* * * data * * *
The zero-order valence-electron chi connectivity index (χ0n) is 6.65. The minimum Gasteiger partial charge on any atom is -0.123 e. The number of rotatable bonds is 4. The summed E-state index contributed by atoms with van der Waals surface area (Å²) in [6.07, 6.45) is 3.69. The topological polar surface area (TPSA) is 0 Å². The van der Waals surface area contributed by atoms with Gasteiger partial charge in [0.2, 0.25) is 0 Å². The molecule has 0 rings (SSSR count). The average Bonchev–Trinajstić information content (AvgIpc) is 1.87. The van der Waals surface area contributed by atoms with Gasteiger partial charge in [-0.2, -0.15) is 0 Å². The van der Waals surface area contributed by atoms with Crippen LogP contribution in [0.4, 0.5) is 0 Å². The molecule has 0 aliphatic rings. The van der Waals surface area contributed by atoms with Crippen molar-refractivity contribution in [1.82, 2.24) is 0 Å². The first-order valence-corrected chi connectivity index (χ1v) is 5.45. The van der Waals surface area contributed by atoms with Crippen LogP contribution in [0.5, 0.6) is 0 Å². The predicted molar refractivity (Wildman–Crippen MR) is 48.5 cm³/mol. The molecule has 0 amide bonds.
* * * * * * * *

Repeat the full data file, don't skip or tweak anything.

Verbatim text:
The zero-order valence-electron chi connectivity index (χ0n) is 6.65. The minimum Gasteiger partial charge on any atom is -0.123 e. The number of rotatable bonds is 4. The summed E-state index contributed by atoms with van der Waals surface area (Å²) in [6.07, 6.45) is 3.69. The topological polar surface area (TPSA) is 0 Å². The van der Waals surface area contributed by atoms with Gasteiger partial charge in [0.2, 0.25) is 0 Å². The molecule has 0 rings (SSSR count). The average Bonchev–Trinajstić information content (AvgIpc) is 1.87. The van der Waals surface area contributed by atoms with Gasteiger partial charge in [-0.2, -0.15) is 0 Å². The van der Waals surface area contributed by atoms with Crippen LogP contribution in [0.4, 0.5) is 0 Å². The molecule has 0 aliphatic rings. The van der Waals surface area contributed by atoms with Crippen molar-refractivity contribution in [1.82, 2.24) is 0 Å². The first-order valence-corrected chi connectivity index (χ1v) is 5.45. The van der Waals surface area contributed by atoms with Crippen LogP contribution in [0.5, 0.6) is 0 Å². The predicted molar refractivity (Wildman–Crippen MR) is 48.5 cm³/mol. The molecule has 0 amide bonds.